At the University of Michigan, data is in on the school’s first year using the ‘preponderance of the evidence’ standard for sexual assault: for most claims, the school did not disbelieve the accused

COTWA
March 15, 2013
 
For a long time, many rape survivors’ advocates have unjustly trivialized the victimization of the wrongly accused by insisting there aren’t enough of them to worry about. These advocates deftly discount exonerations and jury verdicts of “not guilty” in rape cases by pointing to the high standard of proof, “beyond a reasonable doubt,” and saying — correctly — that it doesn’t prove that a rape didn’t occur.

But now, they will have a more difficult time invoking the standard of proof when a college student is cleared of sexual assault in college disciplinary hearings in light of the Department of Education’s instruction that schools adjudicate sexual assault cases by using the lowest possible standard in our jurisprudence — a preponderance of the evidence. This standard means that a school must find guilt if the evidence is even 50.001% tilted in favor of the accuser’s story.

It is too early to say that the University of Michigan is a microcosm of the way American universities handle alleged sexual assault cases under the preponderance of the evidence standard, but in the first year that the school used the lower standard, there are some very interesting findings.

Of the 38 sexual assault violations reported to the school last year, six students were found responsible and seven students were cleared of wrongdoing. In 19 cases, officials didn’t have enough information to move forward. Source.

At the University of Michigan last year, even with a preponderance of the evidence standard, fewer than 19 percent of reported claims could be proven.

Let us briefly analyze. First, let us look at the 19 cases that the school couldn’t move forward on — this was the majority of cases. It is probably fair to say that in most cases, the decision to not pursue these cases was not due to their “he said/she said” nature because the purpose of lowering the standard of proof was to allow schools to adjudicate “he said, she said” claims without worrying about obtaining corroborating evidence to buttress a disputed claim against a male student. It is fair to say that these claims generally didn’t qualify as sexual assaults for a variety of reasons, including possibly false reporting, but without more information, it would be reckless to posit a definitive conclusion. It would, however, be grossly unjust to the community of the wrongly accused to assume that these claims were actual instances of sexual misconduct.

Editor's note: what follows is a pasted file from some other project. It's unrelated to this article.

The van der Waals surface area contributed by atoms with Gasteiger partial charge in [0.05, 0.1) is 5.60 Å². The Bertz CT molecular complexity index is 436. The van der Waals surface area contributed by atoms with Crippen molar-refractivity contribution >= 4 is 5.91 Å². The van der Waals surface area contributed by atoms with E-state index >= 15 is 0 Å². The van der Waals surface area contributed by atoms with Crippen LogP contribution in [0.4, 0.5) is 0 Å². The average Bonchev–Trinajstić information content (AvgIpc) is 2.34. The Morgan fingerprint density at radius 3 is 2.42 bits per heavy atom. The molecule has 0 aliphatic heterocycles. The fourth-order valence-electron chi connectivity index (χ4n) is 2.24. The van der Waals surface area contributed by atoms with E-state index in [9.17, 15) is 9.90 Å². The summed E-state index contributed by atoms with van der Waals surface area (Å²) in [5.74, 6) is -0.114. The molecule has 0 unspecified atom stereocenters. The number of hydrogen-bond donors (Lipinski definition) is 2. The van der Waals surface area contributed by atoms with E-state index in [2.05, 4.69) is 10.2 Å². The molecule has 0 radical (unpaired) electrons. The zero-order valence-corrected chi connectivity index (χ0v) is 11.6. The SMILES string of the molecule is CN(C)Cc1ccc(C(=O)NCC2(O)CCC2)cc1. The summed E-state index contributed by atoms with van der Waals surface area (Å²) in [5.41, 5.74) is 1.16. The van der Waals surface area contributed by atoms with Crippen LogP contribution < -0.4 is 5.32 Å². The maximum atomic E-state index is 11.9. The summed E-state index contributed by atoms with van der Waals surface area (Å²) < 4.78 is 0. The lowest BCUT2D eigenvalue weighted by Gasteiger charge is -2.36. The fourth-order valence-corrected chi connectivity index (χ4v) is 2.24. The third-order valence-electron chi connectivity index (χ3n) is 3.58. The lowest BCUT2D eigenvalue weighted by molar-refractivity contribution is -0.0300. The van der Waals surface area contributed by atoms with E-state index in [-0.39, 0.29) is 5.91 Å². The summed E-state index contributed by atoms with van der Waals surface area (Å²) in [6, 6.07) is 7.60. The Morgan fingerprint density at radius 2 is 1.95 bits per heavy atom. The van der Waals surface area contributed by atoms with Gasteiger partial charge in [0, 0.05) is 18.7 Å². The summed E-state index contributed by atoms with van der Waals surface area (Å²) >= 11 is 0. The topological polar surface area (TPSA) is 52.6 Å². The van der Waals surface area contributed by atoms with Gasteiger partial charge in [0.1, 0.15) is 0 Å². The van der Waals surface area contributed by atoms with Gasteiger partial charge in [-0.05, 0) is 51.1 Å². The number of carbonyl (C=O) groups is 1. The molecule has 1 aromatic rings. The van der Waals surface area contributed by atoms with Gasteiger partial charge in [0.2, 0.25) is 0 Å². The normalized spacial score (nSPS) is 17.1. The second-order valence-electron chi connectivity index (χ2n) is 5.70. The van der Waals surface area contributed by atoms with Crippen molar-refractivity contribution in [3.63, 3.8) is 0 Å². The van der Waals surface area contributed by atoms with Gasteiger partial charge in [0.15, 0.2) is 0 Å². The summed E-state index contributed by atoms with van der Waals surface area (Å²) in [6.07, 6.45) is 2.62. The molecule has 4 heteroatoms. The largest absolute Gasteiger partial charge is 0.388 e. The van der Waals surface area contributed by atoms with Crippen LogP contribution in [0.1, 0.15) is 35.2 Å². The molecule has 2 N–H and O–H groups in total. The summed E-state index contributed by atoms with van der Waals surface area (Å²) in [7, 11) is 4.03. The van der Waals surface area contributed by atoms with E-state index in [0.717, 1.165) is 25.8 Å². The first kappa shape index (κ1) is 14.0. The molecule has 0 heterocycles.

Set aside the nineteen reported claims that the school summarily dismissed due to insurmountable infirmities, of the claims that were actually adjudicated under the new “preponderance of the evidence” standard — where, essentially, if the school believes the accused, the accused is cleared, and if it believes the accuser, the accused is punished — the school found for the accused 54% of the time.

Rape survivor’s advocates will have a more difficult time chalking up this result to the standard of proof. Even removing the 19 cases that were quickly disposed of with no charges, for most of the claims, the school did not disbelieve the accused.

It would be a mistake to assume that these seven claims where student were cleared were false reports — we just don’t know. For these seven cases, the school might have found the accuser’s evidence equally compelling to the accused’s.

What’s ironic is this: the data that is used to prove that rape is rampant and to support efforts to minimize false rape claims largely comes from surveys that don’t bother to actually test the claims by examining the evidence. This University of Michigan data is another example that, where the evidence is tested — even using the low preponderance of the evidence standard — there are relatively few claims that can be proven.

We know there are false claims, and we know there are actual sexual assaults, but mostly, there are claims where no one can say whether it was one or the other. For claims that are reported, it is fair to say that very few can be proven, even with a preponderance of the evidence standard.

The community of the wrongly accused needs to be at the forefront in condemning sexual assault, but we also need to insist that the persons who dominate the public discourse on this subject stop assuming that exonerations and the gray claims that no one can say were rape or false claims, were, in fact, actual rapes, because that’s simply dishonest, and they do it all the time.